One of the many joys of living in London is that you are so close to so many other wonderful places. And it’s easy and can be cheap to get there (though this bit is never guaranteed). Sitting in our kitchen one chilly June evening, bemoaning the fact that the British summer still hadn’t bothered to turn up, I idly started googling last minute breaks. Next thing you know we’ve booked to go to Barcelona two days later for a fantastically cheap two-night break. Hooray!
So it’s time to share some of my favourite bits of this great city with you.
We stayed close to the stunning Sagrada Familia. The most beautiful unfinished building in the world, this amazing temple was started on in 1882 and Antoni Gaudi, the greatest architect Barcelona has ever seen, spent over 40 years on it until his death in 1926. On the subject of this incredibly slow construction he is said to have remarked: “My client is not in a hurry.” Less than a quarter of it was complete when he died.
Many others have been involved in this gargantuan project since. Based on early 20th century building techniques, the building work was expected to go on for hundreds of years but recent computer-aided design technology has sped up the construction significantly. Thank goodness for that.
It is hoped it will be complete by 2026 which is the centenary of Gaudi’s death. I have to say it didn’t look anywhere near finished to me with cranes towering over it, but it does take your breath away…every time it comes into sight. Could be my favourite building in the world. I’ve got to see it finished!
You can see Gaudi’s genius scattered all around the city like the fabulous Casa Mia (how I’d love to live there!), Casa Calvet and Casa Batllo with its beautiful inlaid ceramics. Casa Mia is more of a sculpture than a building really and is nicknamed Pedrera which means the stone quarry.
And then there’s Parc Guell at the top of the city, you even have to take outside escalators to get up there. A park like no other, with ceramics to wow, striking buildings and magnificent views over the city towards the sea. So much to marvel at.
I could go on about Gaudi for hours and architecture isn’t really my thing – I find his creations mesmerising. But I’d better move on…
The focal point of the city is Las Ramblas where you simply have to amble. But beware, Barcelona is full of optical illusions, the whole city has a touch of the Gaudi’s about it, if you know what I mean. The paving is flat, not curved as it looks here, but try telling that to your senses. Weird and slightly dizzy-making.
This wide pedestrianised area is lined with market stalls and cafes and the famous food market La Boqueria is on one side. The best food market in the world? Well, it’s jaw dropping – so much so I have to do a separate blog on it (no surprise there), so watch this space.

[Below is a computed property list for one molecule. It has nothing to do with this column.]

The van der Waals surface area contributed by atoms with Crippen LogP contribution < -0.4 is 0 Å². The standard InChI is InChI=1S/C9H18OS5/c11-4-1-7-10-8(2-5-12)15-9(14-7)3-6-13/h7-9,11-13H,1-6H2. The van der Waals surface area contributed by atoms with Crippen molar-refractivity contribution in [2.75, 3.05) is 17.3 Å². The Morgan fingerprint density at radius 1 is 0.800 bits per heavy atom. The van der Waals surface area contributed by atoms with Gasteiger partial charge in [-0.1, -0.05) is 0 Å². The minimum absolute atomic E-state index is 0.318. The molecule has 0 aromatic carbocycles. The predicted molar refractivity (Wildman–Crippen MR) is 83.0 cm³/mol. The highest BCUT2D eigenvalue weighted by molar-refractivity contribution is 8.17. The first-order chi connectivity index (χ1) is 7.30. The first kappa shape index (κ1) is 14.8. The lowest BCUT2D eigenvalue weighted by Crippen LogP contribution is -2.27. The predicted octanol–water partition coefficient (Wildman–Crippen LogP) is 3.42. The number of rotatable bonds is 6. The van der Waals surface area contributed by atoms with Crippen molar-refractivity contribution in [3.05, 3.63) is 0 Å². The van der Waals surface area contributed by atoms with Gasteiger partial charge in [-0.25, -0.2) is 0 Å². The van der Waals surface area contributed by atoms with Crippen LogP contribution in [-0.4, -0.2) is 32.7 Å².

To one side, the fascinating Gothic Quarter with its maze of narrow, winding streets beckons you in. It’s such a contrast to the expansiveness of Las Ramblas and so many of the boulevards of Barcelona. Medieval Barcelona and subsequent buildings have been built on top of Barcino which was founded in 15BC. The original city was only a second-rate outpost covering just 10 hectares. It’s a fascinating place to wander and imagine times gone by with hidden courtyards, Roman remains and lots of spots to stop for refreshment – and no traffic. Barcelona is a big, bustling city so it’s a relief to escape from those automobiles for a while.
If you really want to escape, there’s always the beach. Sounds like paradise to me – a city buzz beside the beach. You can see Frank Gehry’s Whale in the background here, another artistic marvel in town.
Here it is close up at sunset, taken from the terrace of Arola where we went for dinner (more of that later).
There are plenty of other open spaces and parks to relax in and explore, including the amazing hill of Montjuic which rises above the city near the port. The port area is huge and packed with restaurants. And the shopping is really good (Spain is the birthplace of Zara and Mango after all). A must visit is the legendary Spanish department store El Corte Ingles which is close to Las Ramblas. And of course it is home to current European Champions FC Barcelona – a tour of the Nou Camp has to be on the agenda for football fans.
It’s easy to get around Barcelona. There’s an efficient metro, a plentiful bus service and yellow taxis everywhere. Keep your eyes open for their ranks which are dotted around the city. It’s also a great town to walk – there’s something exciting around every corner (no shortage of photo opportunities) – and a cafe or bar every 20 metres (or so it seems), so walks can be punctuated by regular stops. Or try something different – like these little GoCars which we saw speeding alongside Las Ramblas.
Restaurants and bars abound and range from the very top end (Michelin starred and pricey) to cosy locals where your wallet’s hardly dented. And there’s the inevitable tourist rip off lying in wait. These beers on Las Ramblas may have been giant but they cost €20…in a city where beer is cheap! Having said that, they take some drinking and we did sit and people-watch for ages so perhaps they were value?? We also managed to get nabbed by probably the most expensive G&Ts in Barcelona, this time in the shadow of the Sagrada Familia. Just something to be aware of.
I get Barcelona, it energises me – everything about it. The animated hum of voices, the skyward gazing at fabulous architecture, the alfresco pavement cafe lifestyle, the friendly people, the inevitably blue sky, the beach, the shopping and of course the food, all that fabulous food – but more of that later.
This is just a taster of what Barcelona has to offer. If you’re going to the city and have any questions about it, where to stay and what to do, please get in touch and I will try to help.